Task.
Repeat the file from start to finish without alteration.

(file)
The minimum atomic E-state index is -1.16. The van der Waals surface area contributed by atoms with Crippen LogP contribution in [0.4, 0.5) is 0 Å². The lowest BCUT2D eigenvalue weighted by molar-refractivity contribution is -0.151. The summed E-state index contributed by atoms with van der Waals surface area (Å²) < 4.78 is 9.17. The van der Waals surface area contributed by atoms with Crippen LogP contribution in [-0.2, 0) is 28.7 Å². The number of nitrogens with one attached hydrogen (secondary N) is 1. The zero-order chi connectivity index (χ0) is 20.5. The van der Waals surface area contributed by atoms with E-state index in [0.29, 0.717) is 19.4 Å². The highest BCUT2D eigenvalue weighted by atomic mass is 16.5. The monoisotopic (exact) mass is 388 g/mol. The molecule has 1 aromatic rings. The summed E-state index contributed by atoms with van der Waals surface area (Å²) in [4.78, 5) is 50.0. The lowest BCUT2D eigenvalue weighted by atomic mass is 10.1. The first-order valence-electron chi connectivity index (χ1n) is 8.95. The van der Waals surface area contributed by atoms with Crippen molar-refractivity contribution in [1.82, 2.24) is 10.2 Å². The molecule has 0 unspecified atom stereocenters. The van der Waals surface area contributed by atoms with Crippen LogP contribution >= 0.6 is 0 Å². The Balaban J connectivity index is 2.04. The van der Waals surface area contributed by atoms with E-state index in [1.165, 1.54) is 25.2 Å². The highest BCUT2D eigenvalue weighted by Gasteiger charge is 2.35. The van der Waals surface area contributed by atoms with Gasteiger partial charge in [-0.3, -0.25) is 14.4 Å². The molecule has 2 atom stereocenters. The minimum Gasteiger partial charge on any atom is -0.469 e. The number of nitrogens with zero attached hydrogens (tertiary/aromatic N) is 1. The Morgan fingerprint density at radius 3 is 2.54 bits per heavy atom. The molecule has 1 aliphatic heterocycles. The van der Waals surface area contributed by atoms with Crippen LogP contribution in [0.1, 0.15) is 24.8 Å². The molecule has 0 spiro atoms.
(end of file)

The minimum atomic E-state index is -1.16. The van der Waals surface area contributed by atoms with Crippen LogP contribution in [0.4, 0.5) is 0 Å². The lowest BCUT2D eigenvalue weighted by molar-refractivity contribution is -0.151. The summed E-state index contributed by atoms with van der Waals surface area (Å²) < 4.78 is 9.17. The van der Waals surface area contributed by atoms with Crippen LogP contribution in [-0.2, 0) is 28.7 Å². The number of nitrogens with one attached hydrogen (secondary N) is 1. The zero-order chi connectivity index (χ0) is 20.5. The van der Waals surface area contributed by atoms with E-state index in [0.29, 0.717) is 19.4 Å². The highest BCUT2D eigenvalue weighted by atomic mass is 16.5. The monoisotopic (exact) mass is 388 g/mol. The molecule has 1 aromatic rings. The summed E-state index contributed by atoms with van der Waals surface area (Å²) in [4.78, 5) is 50.0. The lowest BCUT2D eigenvalue weighted by atomic mass is 10.1. The first-order valence-electron chi connectivity index (χ1n) is 8.95. The van der Waals surface area contributed by atoms with Crippen molar-refractivity contribution in [1.82, 2.24) is 10.2 Å². The molecule has 0 unspecified atom stereocenters. The van der Waals surface area contributed by atoms with Crippen LogP contribution >= 0.6 is 0 Å². The Balaban J connectivity index is 2.04. The van der Waals surface area contributed by atoms with E-state index in [1.165, 1.54) is 25.2 Å². The highest BCUT2D eigenvalue weighted by Gasteiger charge is 2.35. The van der Waals surface area contributed by atoms with Gasteiger partial charge in [-0.3, -0.25) is 14.4 Å². The molecule has 2 atom stereocenters. The minimum Gasteiger partial charge on any atom is -0.469 e. The number of nitrogens with zero attached hydrogens (tertiary/aromatic N) is 1. The Morgan fingerprint density at radius 3 is 2.54 bits per heavy atom. The molecule has 1 aliphatic heterocycles. The van der Waals surface area contributed by atoms with Crippen LogP contribution in [0.1, 0.15) is 24.8 Å². The molecule has 0 spiro atoms.